To address this, the PCAOB is working with foreign regulators to conduct international inspections of international audits, Munter said. In 2012, the PCAOB expects to increase the number of international audit inspections it conducts, she said. The board has already conducted 290 inspections of non-U.S. firms in 35 different jurisdictions, she said.
The PCAOB has also established cooperative agreements with several countries, including Israel, Norway, Switzerland, Taiwan and, most recently, Dubai, which allow its inspectors to share information and conduct joint inspections with regulators in each country. Forging a similar arrangement with China “is one of our highest priorities,” Munter said. But China has concerns about what such an agreement might mean for its own sovereignty and has been reticent so far, she said.
“Which is especially troubling” in the context of China’s rapid economic growth, she pointed out.
During the question-and-answer period, one audience member asked whether the PCAOB would consider deregistering Chinese companies that don’t allow American inspectors to examine their audits.
Munter said the board is still working hard to reach an appropriate agreement and that she still thinks that inspections are the best way to address the concerns the board has about Chinese audits. “If we can’t make progress, we will have to deal with that” and look into other options, she added.
But the PCAOB isn’t only focused on international affairs. Baumann said that the board is working to expand the use of its auditing standards in the U.S. as well, by taking on a pilot program for broker-dealer auditor inspections.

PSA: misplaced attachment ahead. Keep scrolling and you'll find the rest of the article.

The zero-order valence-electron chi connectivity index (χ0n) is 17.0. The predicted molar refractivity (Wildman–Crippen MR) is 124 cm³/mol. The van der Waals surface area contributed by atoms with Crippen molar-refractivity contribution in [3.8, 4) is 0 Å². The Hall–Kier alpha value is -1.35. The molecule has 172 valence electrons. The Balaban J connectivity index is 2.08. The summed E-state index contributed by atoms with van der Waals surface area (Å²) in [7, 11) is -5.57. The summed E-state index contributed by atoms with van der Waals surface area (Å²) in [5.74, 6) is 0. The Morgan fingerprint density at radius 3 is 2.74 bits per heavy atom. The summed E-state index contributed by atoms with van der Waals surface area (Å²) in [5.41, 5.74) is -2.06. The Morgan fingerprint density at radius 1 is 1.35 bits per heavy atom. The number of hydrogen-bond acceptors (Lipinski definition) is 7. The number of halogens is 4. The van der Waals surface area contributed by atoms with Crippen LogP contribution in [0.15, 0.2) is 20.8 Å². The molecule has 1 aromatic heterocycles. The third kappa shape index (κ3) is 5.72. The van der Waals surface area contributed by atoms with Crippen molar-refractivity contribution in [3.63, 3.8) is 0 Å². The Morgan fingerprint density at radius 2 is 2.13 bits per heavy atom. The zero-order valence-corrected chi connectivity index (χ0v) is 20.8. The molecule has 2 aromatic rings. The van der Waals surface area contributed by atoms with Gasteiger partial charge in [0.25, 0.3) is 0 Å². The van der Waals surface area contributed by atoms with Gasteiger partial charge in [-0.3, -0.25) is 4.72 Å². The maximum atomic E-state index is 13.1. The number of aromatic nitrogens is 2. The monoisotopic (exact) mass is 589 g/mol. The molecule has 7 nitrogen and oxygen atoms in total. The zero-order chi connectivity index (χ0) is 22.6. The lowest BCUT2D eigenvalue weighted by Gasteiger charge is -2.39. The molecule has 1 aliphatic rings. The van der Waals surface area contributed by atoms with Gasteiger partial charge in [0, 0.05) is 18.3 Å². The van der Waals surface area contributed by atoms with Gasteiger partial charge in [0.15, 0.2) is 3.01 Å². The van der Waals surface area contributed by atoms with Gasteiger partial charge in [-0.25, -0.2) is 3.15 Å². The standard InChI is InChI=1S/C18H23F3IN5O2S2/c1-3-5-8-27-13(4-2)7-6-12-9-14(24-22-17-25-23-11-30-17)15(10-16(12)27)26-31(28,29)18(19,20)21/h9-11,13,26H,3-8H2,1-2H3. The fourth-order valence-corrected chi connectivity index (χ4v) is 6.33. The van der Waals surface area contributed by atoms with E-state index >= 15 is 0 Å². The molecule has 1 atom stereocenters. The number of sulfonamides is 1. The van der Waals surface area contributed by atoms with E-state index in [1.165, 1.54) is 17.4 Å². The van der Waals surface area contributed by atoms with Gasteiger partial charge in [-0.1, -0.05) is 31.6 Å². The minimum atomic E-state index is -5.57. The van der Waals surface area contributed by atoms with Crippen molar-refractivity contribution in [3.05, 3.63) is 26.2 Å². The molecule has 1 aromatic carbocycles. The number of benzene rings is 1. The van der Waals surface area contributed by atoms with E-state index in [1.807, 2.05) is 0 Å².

Under the Dodd-Frank Act, the PCAOB is vested with oversight authority of the audits of SEC-registered broker-dealers, which means the board is capable of inspecting the work of broker-dealer auditors— similar to how it inspects audits of public companies. The board has already adopted an interim program to begin inspecting auditors of broker-dealers in order to identify and address significant issues it finds with these audits.
However, unlike the public company inspection program, the board will not issue firm-specific reports for broker-dealers. The initiative will inform the PCAOB’s efforts to eventually craft a permanent program expected to be proposed by 2013, according to the PCAOB’s website.
Baumann was confident that the PCAOB had the capabilities to properly inspect broker- dealer auditors. “By and large, audits of broker-dealers are not that much different than other financial institutions, like a bank,” he said.
Baumann said broker-dealer audit inspections would emphasize the testing of assets, noting that the PCAOB’s expanded jurisdiction was in direct response to the Bernie Madoff scandal.
“Those assets, your assets … I want to know that those assets do, in fact, exist,” he said. Munter, who also discussed the initiative, said that the PCAOB hopes to inspect five or six firms this year as part of the interim inspection program. They’re not looking at large numbers because the board is currently in the information-gathering stage, and wants to gain a better understanding of who these firms are and how they operate, she said.